Drying Flowers gives the color of fresh blooms any time of the year:
You can
speed it up with the microwave!

An adult must be present, and remember the rules:

Choose Blooms: Pick before their peak for highest strength. Be sure they are
as dry as possible
- not wet from rain- remember, the drier they are when you start, all the better.

Two Methods: One is the paper towel method,
and the other is the
silica gel dessicant method.

1. Paper towel drying is actually better than silica gel for leaves, potpourri petals, rosebuds and flowers, and also fine for preserving herbs for cooking: Place items, uncrowded, untouching, on several paper towels and use low to medium (250 degrees) setting. The object of all of this is simply to transfer the moisture from the plants to the paper towels as they heat. So keep changing the towels as they become damp, probably once, maybe twice. Also allow time for the plants and stems to cool as they will continue to throw off moisture during the cooling period.

2. The second method is to use silica gel, a dessiccant (old methods of plant drying were things to draw moisture such as drying with cornmeal, but the silica gel is better and can be re-used.) Here are the silica gel instructions:
Get a microwave-safe dish and cover the bottom with the silica gel, place flowers not touching each other and completely cover with more silica gel. Microwave uncovered between 3 and 4 minutes at 250 degrees, but you may have to experiment to find the perfect time for your particular flowers. Remove and let set for at least 10 minutes before touching. Carefully pour off top gel and gently brush gel away, allowing to finish by cooling on a rack. Easy-use common sense-you will do fine.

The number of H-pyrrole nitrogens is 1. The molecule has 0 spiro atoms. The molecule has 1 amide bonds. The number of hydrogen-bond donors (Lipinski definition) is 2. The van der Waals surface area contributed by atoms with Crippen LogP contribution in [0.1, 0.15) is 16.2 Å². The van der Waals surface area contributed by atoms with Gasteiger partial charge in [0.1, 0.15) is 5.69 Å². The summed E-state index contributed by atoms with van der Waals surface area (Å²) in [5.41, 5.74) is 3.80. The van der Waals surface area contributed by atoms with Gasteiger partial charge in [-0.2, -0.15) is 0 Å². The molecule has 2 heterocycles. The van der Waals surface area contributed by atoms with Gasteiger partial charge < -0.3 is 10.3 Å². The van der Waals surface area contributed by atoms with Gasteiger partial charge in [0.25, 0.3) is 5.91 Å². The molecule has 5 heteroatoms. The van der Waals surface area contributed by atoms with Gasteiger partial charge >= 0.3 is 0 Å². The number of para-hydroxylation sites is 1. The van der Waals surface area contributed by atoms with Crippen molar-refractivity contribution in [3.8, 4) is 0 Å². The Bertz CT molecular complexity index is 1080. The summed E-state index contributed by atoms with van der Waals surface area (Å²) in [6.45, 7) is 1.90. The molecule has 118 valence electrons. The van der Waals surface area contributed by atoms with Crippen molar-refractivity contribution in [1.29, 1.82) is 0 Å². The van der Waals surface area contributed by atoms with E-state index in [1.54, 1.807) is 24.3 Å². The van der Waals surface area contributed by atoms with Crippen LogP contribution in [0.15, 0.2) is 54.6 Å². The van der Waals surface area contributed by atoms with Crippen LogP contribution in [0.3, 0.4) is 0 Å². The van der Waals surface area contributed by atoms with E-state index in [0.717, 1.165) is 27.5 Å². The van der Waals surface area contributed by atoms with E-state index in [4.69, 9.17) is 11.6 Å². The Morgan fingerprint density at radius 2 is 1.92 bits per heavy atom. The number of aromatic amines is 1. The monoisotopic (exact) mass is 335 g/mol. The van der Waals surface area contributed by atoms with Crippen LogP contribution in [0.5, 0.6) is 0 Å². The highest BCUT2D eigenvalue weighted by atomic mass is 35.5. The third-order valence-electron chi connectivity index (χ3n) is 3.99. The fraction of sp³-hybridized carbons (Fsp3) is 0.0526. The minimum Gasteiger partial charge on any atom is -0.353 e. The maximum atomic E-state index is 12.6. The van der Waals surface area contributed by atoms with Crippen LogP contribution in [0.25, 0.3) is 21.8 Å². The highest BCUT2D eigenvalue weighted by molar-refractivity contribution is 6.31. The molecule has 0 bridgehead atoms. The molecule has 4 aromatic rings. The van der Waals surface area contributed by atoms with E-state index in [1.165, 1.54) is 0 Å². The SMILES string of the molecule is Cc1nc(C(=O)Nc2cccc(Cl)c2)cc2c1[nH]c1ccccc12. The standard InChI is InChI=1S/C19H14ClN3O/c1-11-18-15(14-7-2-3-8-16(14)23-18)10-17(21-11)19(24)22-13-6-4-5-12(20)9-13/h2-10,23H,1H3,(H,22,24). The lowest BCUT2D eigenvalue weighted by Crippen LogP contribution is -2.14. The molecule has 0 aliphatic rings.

To reconstitute the silica gel: Place on metal baking tray and bake at 250 degrees for approx 30 minutes.
Silica dust is an irritant, so be sure to use ventilation and a mask if it is irritating to you.


Choose only the best blooms ~ gather late in the morning when plants are dry but not wilted from the sun:

Select flowers from buds to fully open blossoms. (Flowers will open further as they dry.)

Air Drying: All you need to air dry your flowers is a warm, dry place with adequate air circulation ~ such as attics, sheds and garages.
Tie or rubber band 6 to 10 stems together about two inches from the stem ends. You know the plants are thoroughly dry when the stems snap easily ~ takes up to three weeks.

Poppies dry better right-side up. Simply place the plants in a wide-mouth jar or coffee can to dry.

Microwave Drying: First test a few plants to determine the drying time. Two minutes on "high" is a good starting point. Fold flowers in paper towels, and place a dish on top of them to keep the leaves and petals from curling. also put a small dish of water in the microwave with the flowers.


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